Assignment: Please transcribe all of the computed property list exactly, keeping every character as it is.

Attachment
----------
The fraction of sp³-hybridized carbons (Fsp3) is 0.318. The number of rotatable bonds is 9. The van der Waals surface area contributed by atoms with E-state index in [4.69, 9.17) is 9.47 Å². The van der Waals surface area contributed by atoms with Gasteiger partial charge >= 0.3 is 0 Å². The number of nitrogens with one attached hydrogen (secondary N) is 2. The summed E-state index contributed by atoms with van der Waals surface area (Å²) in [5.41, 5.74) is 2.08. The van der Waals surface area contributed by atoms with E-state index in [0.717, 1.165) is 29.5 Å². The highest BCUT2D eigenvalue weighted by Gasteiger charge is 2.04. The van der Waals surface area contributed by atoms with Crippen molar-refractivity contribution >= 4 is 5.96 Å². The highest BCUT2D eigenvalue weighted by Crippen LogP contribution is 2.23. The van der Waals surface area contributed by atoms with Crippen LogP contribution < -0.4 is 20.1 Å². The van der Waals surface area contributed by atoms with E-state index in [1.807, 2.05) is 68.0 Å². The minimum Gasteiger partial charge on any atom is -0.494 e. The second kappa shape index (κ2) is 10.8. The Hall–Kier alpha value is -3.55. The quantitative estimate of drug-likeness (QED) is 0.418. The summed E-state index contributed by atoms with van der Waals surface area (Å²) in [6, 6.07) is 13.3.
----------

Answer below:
The fraction of sp³-hybridized carbons (Fsp3) is 0.318. The number of rotatable bonds is 9. The van der Waals surface area contributed by atoms with E-state index in [4.69, 9.17) is 9.47 Å². The van der Waals surface area contributed by atoms with Gasteiger partial charge >= 0.3 is 0 Å². The number of nitrogens with one attached hydrogen (secondary N) is 2. The summed E-state index contributed by atoms with van der Waals surface area (Å²) in [5.41, 5.74) is 2.08. The van der Waals surface area contributed by atoms with E-state index in [0.717, 1.165) is 29.5 Å². The highest BCUT2D eigenvalue weighted by Gasteiger charge is 2.04. The van der Waals surface area contributed by atoms with Crippen molar-refractivity contribution >= 4 is 5.96 Å². The highest BCUT2D eigenvalue weighted by Crippen LogP contribution is 2.23. The van der Waals surface area contributed by atoms with Crippen LogP contribution < -0.4 is 20.1 Å². The van der Waals surface area contributed by atoms with E-state index in [1.807, 2.05) is 68.0 Å². The minimum Gasteiger partial charge on any atom is -0.494 e. The second kappa shape index (κ2) is 10.8. The Hall–Kier alpha value is -3.55. The quantitative estimate of drug-likeness (QED) is 0.418. The summed E-state index contributed by atoms with van der Waals surface area (Å²) in [6, 6.07) is 13.3.